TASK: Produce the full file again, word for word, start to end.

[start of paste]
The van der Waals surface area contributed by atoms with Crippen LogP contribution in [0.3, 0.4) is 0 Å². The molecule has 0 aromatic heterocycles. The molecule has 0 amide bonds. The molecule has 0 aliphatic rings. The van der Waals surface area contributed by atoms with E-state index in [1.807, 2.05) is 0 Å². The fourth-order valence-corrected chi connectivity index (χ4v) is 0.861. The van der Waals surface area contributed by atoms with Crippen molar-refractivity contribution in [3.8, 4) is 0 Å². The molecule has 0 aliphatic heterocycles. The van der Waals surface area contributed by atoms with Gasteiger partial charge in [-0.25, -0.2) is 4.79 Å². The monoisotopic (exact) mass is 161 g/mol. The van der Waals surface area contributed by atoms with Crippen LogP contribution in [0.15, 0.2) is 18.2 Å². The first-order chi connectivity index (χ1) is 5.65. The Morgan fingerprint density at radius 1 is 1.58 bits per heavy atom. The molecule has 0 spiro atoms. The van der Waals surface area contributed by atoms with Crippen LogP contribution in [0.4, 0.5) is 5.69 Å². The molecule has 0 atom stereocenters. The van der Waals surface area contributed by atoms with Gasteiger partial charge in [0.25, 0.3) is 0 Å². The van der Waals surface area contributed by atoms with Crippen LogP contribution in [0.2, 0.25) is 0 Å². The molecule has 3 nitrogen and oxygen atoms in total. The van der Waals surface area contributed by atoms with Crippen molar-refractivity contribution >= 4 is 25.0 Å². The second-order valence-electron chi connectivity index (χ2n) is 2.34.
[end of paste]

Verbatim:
The van der Waals surface area contributed by atoms with Crippen LogP contribution in [0.3, 0.4) is 0 Å². The molecule has 0 aromatic heterocycles. The molecule has 0 amide bonds. The molecule has 0 aliphatic rings. The van der Waals surface area contributed by atoms with E-state index in [1.807, 2.05) is 0 Å². The fourth-order valence-corrected chi connectivity index (χ4v) is 0.861. The van der Waals surface area contributed by atoms with Crippen molar-refractivity contribution in [3.8, 4) is 0 Å². The molecule has 0 aliphatic heterocycles. The van der Waals surface area contributed by atoms with Gasteiger partial charge in [-0.25, -0.2) is 4.79 Å². The monoisotopic (exact) mass is 161 g/mol. The van der Waals surface area contributed by atoms with Crippen LogP contribution in [0.15, 0.2) is 18.2 Å². The first-order chi connectivity index (χ1) is 5.65. The Morgan fingerprint density at radius 1 is 1.58 bits per heavy atom. The molecule has 0 spiro atoms. The van der Waals surface area contributed by atoms with Crippen LogP contribution in [0.4, 0.5) is 5.69 Å². The molecule has 0 atom stereocenters. The van der Waals surface area contributed by atoms with Gasteiger partial charge in [0.25, 0.3) is 0 Å². The van der Waals surface area contributed by atoms with Crippen LogP contribution in [0.2, 0.25) is 0 Å². The molecule has 3 nitrogen and oxygen atoms in total. The van der Waals surface area contributed by atoms with Crippen molar-refractivity contribution >= 4 is 25.0 Å². The second-order valence-electron chi connectivity index (χ2n) is 2.34.